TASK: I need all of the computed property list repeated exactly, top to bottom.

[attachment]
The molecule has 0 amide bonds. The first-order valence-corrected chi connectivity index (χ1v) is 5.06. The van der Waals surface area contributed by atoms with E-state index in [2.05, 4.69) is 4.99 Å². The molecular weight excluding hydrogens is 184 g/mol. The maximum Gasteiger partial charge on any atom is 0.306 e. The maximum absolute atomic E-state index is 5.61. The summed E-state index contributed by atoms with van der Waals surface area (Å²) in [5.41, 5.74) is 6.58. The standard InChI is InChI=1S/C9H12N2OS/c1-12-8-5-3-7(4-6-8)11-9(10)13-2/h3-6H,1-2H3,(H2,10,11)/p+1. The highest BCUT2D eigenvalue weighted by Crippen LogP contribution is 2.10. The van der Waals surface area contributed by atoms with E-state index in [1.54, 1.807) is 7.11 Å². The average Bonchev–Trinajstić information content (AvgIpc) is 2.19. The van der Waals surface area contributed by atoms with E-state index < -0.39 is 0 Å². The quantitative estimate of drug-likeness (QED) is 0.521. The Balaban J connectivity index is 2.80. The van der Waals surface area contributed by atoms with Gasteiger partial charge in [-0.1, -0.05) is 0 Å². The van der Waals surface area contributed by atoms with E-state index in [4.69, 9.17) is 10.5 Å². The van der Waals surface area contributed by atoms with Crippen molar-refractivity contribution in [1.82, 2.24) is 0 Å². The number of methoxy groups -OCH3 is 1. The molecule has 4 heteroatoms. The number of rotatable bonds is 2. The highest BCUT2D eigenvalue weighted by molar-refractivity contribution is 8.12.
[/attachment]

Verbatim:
The molecule has 0 amide bonds. The first-order valence-corrected chi connectivity index (χ1v) is 5.06. The van der Waals surface area contributed by atoms with E-state index in [2.05, 4.69) is 4.99 Å². The molecular weight excluding hydrogens is 184 g/mol. The maximum Gasteiger partial charge on any atom is 0.306 e. The maximum absolute atomic E-state index is 5.61. The summed E-state index contributed by atoms with van der Waals surface area (Å²) in [5.41, 5.74) is 6.58. The standard InChI is InChI=1S/C9H12N2OS/c1-12-8-5-3-7(4-6-8)11-9(10)13-2/h3-6H,1-2H3,(H2,10,11)/p+1. The highest BCUT2D eigenvalue weighted by Crippen LogP contribution is 2.10. The van der Waals surface area contributed by atoms with E-state index in [1.54, 1.807) is 7.11 Å². The average Bonchev–Trinajstić information content (AvgIpc) is 2.19. The van der Waals surface area contributed by atoms with E-state index < -0.39 is 0 Å². The quantitative estimate of drug-likeness (QED) is 0.521. The Balaban J connectivity index is 2.80. The van der Waals surface area contributed by atoms with Gasteiger partial charge in [-0.1, -0.05) is 0 Å². The van der Waals surface area contributed by atoms with E-state index in [4.69, 9.17) is 10.5 Å². The van der Waals surface area contributed by atoms with Crippen molar-refractivity contribution in [1.82, 2.24) is 0 Å². The number of methoxy groups -OCH3 is 1. The molecule has 4 heteroatoms. The number of rotatable bonds is 2. The highest BCUT2D eigenvalue weighted by molar-refractivity contribution is 8.12.